The ''Jerry Maguire'' sweetheart seems too nice to play the caustic British screwball, says Liane Bonin

Renee Zellweger, Bridget Jones's Diary
Credit: Bridget Jones's Diary: Alex Bailey

Why Renee Zellweger isn’t perfect as ”Bridget”

When Renée Zellweger was cast as the hard drinking, chain smoking bundle of neuroses in the screen adaptation of ”Bridget Jones’s Diary,” fans of the novel promptly declared the decision, as the heroine would write, a v.v. bad one. The ”Jerry Maguire” star was too scrawny and too cheerfully American to fill Jones’ shoes, they argued. How could she capture Bridget’s snarky imperfections?

But it seems all those cranky critics softened up as soon as the actress packed on 20 odd pounds and Londoned up her lingo for the role. Even ”Bridget” author Helen Fielding gave Zellweger a thumbs up, and reviewers on both sides of the channel followed suit (EW’s Lisa Schwarzbaum declared that Zellweger is ”thoroughly charming and believably British in the role”).

And now my question is: What movie are these people watching? Don’t get me wrong — I like Zellweger, and the bone I have to pick with her has nothing to do with her weight or her accent. I’ll gladly admit that in the right role she positively shimmers with star quality. In ”Maguire,” that Moon Pie face and those squinched up eyes broke our hearts before a single line of dialogue was uttered. And even miscast as she is in ”Bridget,” she certainly deserves an A for effort. Her Londonese is convincing enough for these American ears, and when Jones gets her heart trod on over the course of the movie, Zellweger perfectly captures Bridget’s aching humiliation.

But let’s face it. Zellweger is just too cuddly to portray Jones’ rough edges. In the book, the character possesses a biting wit and a knack for self destruction (”Alcohol units 6, cigarettes 25, calories 3800,” kicks off a typical diary entry), but Zellweger can’t help but bring a Pollyanna pluck to even Jones’ darkest moments. Whether she likes it or not, she exudes the kind of ”can do” spunk that Jones tries desperately (and fails hopelessly) to achieve in each page of her journal.

Take the opening of the film, in which Zellweger chugs a bottle of vodka (dressed in an adorable pajama set) and wallows in her lonely misery by crooning ”All By Myself.” The result should be funny and bittersweet, but the actress (who, with the exception of some sizable cleavage, seems to have gained the whole 20 pounds in that round little face of hers) merely looks like a 4 year old misbehaving after being sent to her room. Giving the actress a stringy, uncombed hairdo (a feeble attempt to externalize Bridget’s inner chaos) only succeeds in making Zellweger look like a wholesome child with extremely bad hygiene. And her stint as a ”wanton sex goddess” with a bad boy Hugh Grant is an even tougher sell. I’d sooner imagine Zellweger setting herself on fire than shagging with reckless abandon.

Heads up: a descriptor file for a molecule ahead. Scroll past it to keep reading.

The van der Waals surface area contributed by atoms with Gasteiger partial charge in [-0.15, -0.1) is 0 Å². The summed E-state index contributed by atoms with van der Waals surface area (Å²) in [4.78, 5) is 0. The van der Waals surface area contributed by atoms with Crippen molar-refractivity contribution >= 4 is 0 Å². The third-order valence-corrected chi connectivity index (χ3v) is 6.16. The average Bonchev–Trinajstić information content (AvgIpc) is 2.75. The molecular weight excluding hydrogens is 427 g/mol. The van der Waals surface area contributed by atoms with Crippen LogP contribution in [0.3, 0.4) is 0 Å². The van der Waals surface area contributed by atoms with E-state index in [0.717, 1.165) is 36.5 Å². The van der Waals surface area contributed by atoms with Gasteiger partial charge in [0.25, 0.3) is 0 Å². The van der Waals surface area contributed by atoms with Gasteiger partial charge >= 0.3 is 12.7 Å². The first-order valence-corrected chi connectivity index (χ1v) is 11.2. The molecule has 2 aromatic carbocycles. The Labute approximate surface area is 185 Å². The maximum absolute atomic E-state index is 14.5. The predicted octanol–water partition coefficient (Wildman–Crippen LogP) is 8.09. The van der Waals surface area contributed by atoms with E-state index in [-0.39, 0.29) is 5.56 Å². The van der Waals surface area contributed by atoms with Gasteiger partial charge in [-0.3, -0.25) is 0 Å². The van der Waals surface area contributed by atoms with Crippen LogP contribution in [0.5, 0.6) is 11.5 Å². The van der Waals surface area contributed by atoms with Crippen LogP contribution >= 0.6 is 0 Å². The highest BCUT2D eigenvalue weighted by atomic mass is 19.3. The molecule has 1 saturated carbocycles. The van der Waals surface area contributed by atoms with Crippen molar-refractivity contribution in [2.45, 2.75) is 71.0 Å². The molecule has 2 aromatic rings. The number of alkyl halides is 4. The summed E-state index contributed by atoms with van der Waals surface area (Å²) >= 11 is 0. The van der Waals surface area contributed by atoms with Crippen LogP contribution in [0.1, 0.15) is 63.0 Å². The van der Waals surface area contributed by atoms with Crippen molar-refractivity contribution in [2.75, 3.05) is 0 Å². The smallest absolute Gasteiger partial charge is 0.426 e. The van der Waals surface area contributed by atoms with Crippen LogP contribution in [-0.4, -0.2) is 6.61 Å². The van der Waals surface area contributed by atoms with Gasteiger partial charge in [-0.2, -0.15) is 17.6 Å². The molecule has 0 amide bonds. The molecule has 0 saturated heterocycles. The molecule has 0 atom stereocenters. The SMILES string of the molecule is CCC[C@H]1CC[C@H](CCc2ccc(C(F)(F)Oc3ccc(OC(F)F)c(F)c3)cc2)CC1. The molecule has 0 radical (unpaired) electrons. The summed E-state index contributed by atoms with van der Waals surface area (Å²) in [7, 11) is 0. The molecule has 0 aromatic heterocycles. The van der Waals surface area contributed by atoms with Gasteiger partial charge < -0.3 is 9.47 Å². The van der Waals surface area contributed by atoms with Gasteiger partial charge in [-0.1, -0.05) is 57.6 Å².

Maybe I wouldn’t be grumbling so much if there weren’t so many other actresses who have the Jonesian qualities Zellweger lacks. Kate Winslet, who seemed custom made to walk in Jones’ fumbling footsteps, reportedly turned the part down, but Rachel Weisz (”The Mummy”) and Minnie Driver are Brits who could have nailed the role in their sleep. And Fielding’s own suggestion that the filmmakers consider an unknown may have been the best idea yet. One has to wonder if the perfect Bridget was simply overlooked in the name of marquee value.

Of course, it wouldn’t be the first time filmmakers shoehorned an A list actress into the wrong role in the belief that audiences would rather see someone familiar than the best player for the part. These days the casting mindset is simple: If an actress is famous and talented, she has all the skills she needs to shapeshift into any role thanks to CGI, a clever makeup artist, and the low standards of ticket buyers. Just note Gwyneth Paltrow’s recent casting as a 300 pound frump in the upcoming Farrelly Brothers movie ”Shallow Hal.” A fat suit, a little makeup, and voila! We’re supposed to believe glamorous Gwynnie is an obese outcast? As Bridget herself might put it, ”Typical Hollywood f—wittage.”

Bridget Jones's Diary

  • Movie
  • R
  • 92 minutes